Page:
My favourite experience with Armello came from my first multiplayer match. After being unable to pursue my own quests and using an item that limited my movement speed, and therefore my manoeuvrability, I fell into bad spot after bad spot. I made do with what I had—I used a Banish card on myself to escape being surrounded by three other players, and my influence with the King to terrorize all the villages in the world, allowing me to capture some for extra much-needed Prestige. In the end, it came down to a mad scramble to fight the dying King, with two heroes killing each other and opening the way for me to enter and kill the king myself, thus taking the crown and the game.
Random chance is important in board games. Even the complex “RPG” board games, which rely on a combination of dice, tokens, cards, and a slew of rules and permutations under a veneer of narrative rely heavily on these elements being random as part of their drive. Winning becomes not just a question of strategy, but of adapting to what the dice deal you (as opposed to video games, which often have reliable progression and fixed goals one can plan around). Armello handles this well, making repeated games of backstabbing, luck-cursing, and panicking enjoyable and fun.
This Australian-made game’s goal is to replace the dying King of a land of fantasy animals, a hulking, maddened lion corrupted by a magical disease known as the Rot. As one of eight characters of four animal tribes, you march out to find some way to either depose the monstrous monarch, or become famous enough to be named his successor. I was a bit of a Redwall fan when the first book came out, so I appreciate the setting; especially its focus on nature magic and corruption. It seems to be a bit of a mixed bag—there are European elements, but the occasional flair of other cultures (I get a bit of a Japanese bent from Amber’s umbrella-concealed blade, for example). Everything’s bright and colourful; even the corrupted black-and-violets of dark rituals are distinct.
The game looks amazing. The majority of the board and characters are three-dimensional, which aren’t immaculately detailed, but manage to distinctly match the character art present. Hexes show off sleepy towns that burn as they’re terrorized, filled with shrieks and crackles; dungeons, forests, stone circles, and mountains all dot the octagonal landscape. The game-cards have some of the best art, depicting scenes and abilities in partially-animated splendour—their artwork’s definitely eye-catching, ranging from a spear flying through the air, to a bloated pig of a noble (literally a pig) devouring everything while ignoring important correspondence, for a power that cripples a player’s ability to profit from their own lands. Fights between players result in a dice-rolling spar, which uses a Flash-like art style present in the game’s animated opening that I find most endearing. While there’s no voice-acting, a text scroll accompanies each of the four tutorial prologues, and the game’s opening. The soundtrack of haunting, fantastical tones and the screech of demonic Banes adds to the overall atmosphere.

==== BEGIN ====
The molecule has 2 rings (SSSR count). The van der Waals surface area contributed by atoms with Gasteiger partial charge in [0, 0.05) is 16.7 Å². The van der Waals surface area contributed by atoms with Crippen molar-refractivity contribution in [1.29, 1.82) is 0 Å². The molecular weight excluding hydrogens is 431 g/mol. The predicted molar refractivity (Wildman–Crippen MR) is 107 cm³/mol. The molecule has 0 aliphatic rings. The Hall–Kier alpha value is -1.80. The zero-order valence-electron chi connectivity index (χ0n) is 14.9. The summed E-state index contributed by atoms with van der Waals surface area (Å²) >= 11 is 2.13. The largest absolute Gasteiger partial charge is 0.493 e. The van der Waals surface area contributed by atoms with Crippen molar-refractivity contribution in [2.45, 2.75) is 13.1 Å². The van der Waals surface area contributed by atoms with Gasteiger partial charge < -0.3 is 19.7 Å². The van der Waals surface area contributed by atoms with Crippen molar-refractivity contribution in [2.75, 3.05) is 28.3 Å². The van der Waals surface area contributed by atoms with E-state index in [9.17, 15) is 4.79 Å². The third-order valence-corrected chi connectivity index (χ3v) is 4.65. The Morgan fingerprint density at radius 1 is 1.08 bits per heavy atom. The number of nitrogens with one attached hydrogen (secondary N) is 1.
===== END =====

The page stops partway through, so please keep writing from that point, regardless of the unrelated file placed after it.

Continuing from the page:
The matches themselves tend to, in good board game fashion, vary wildly in outcome and play. You have roughly nine day/night cycles before the king dies; plenty of time to backstab and dominate your way to victory, or defeat. Collecting gold or magic to make use of your various cards is key, but the most valuable resource is prestige, which allows you to dictate daily board-affecting occurrences through the King, as well as allowing you to win the game in any situation where he dies on his own (without another player being the one directly responsible). Resource management is critical, as having enough gold to heal all of your health or kill another player outright is important, as is placing “perils” (traps that require dice rolls to overcome) to control players.
There’s tremendous strategy involved. Cards can have multiple uses and synergies, which can allow you to damage others, or they can be burned in conflicts to force your dice pool to produce certain results. This is nothing new for RPG board-games like this, but it is well-executed—the complexity and utility is important. The game gives you options—quests have safe methods to complete, as well as special options depending on your gear (a Coinmaster in your companions table, for example, might allow you to bribe your way out of certain quests). Even picking your character grants you different playstyles—my favoured character, the Wolf Clan’s River, had a bow that did a point of damage to enemies before she attacked. Each clan’s available bonuses and a slew of generic tokens let you customize stats prior to the game.
There’s a lot of potential in this to sit around with three other random people, even though the emote system is a bit limited (no way to directly congratulate players, for example). Still, it’s a quite fun online board game. I highly recommend it.